While many of us understand that we can turn the sun into our own personal power station, few of us know how that happens. Renewable Energy NW wants you to have a better understanding of how the radiation of the sun is converted into power, both through photovoltaic panels and evacuated solar tubes.
A NUCLEAR REACTOR
93 million short miles from us we have a large nuclear reactor called the Sun! This reactor sends photons to Earth and takes a little over eight minutes to get here. According to American Energy Independence, an independent publisher of articles, commentary, investigative reports, film documentaries, and current news about America’s journey to energy independence, every hour, the sun radiates more energy onto our planet than the entire human population uses in an entire year!
The photons sent from the Sun are forms of energy that can be converted to electricity. The electrons are removed from their atoms when they hit a solar cell and form an electrical circuit through conductors attached to the negative and positive sides of the cell. When these electrons flow through the circuit, they create electricity. This one small process can be multiplied many times over to create the amount of electricity needed to perform certain tasks. The same is true for solar thermal hot water applications. The process can be multiplied as many times as necessary to create the amount of water needed for any size project, from a residential application to large commercial projects.
The typical photovoltaic (PV) panels that most people are familiar with are constructed of silicon and made up of many of these smaller solar cells. By linking panels together, you end with a viable working option for generating electricity, which can be used to power your everyday electrical requirements.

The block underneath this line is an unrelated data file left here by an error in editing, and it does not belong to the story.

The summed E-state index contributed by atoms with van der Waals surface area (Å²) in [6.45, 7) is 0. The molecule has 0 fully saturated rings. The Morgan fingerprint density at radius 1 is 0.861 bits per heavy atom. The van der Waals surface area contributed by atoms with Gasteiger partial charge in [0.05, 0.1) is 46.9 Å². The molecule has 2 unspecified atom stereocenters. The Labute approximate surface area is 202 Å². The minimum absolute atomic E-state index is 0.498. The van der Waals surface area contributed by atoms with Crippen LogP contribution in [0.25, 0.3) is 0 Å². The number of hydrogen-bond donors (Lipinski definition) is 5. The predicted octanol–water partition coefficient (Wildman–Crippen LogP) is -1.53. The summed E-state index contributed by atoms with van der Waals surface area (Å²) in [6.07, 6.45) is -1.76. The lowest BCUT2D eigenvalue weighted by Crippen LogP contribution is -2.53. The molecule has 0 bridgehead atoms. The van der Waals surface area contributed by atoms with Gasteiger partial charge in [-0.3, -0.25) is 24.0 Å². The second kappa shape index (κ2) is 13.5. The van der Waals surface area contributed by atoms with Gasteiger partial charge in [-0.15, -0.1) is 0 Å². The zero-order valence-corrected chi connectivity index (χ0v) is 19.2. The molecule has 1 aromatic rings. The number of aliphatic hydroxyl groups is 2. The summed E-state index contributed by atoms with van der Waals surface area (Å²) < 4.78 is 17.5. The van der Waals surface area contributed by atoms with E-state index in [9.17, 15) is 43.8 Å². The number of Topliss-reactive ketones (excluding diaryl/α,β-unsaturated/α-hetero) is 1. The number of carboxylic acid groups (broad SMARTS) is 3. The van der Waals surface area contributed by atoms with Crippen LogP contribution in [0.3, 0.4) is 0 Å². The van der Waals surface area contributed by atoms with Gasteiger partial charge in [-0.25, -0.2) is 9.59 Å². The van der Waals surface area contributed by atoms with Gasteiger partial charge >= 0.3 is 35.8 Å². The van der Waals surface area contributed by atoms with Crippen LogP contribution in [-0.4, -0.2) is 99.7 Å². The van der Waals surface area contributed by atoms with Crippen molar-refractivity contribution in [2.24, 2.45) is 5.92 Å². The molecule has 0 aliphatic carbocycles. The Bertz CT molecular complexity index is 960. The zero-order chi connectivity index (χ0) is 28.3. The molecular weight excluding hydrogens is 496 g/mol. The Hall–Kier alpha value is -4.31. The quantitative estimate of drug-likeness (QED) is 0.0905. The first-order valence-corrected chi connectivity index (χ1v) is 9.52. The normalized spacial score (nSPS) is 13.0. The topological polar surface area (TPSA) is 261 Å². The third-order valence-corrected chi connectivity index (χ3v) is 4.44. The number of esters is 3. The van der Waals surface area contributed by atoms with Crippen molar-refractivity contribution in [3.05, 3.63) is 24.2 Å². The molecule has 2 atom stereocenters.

EVACUATED TUBE SOLAR COLLECTORS
Like the PV panels in their ability to convert solar radiation into usable electrical energy, the evacuated tube solar collector is used in solar water heating systems. The evacuated tube absorbs the solar energy and converts it in a vacuum between two glass layers that are designed to prevent heat loss. The round design of these tubes makes them more efficient throughout the day as no mechanical tracking of the sun is needed to maintain full sun exposure throughout the day. A circulation pump moves the heated liquid to a solar storage tank where it can be used for any number of tasks…heating pools, hot tubs, cleaning, etc.
If you are considering adding renewable energy to your home, consider solar power. The Boise area is seeing an influx of population and is growing rapidly. You can do your part to help relieve some of the stress on our power grid by switching to solar power whenever possible. If you have questions, call the RENW team today at 208-577-6537 for a free solar site survey and see what the Sun can do for you!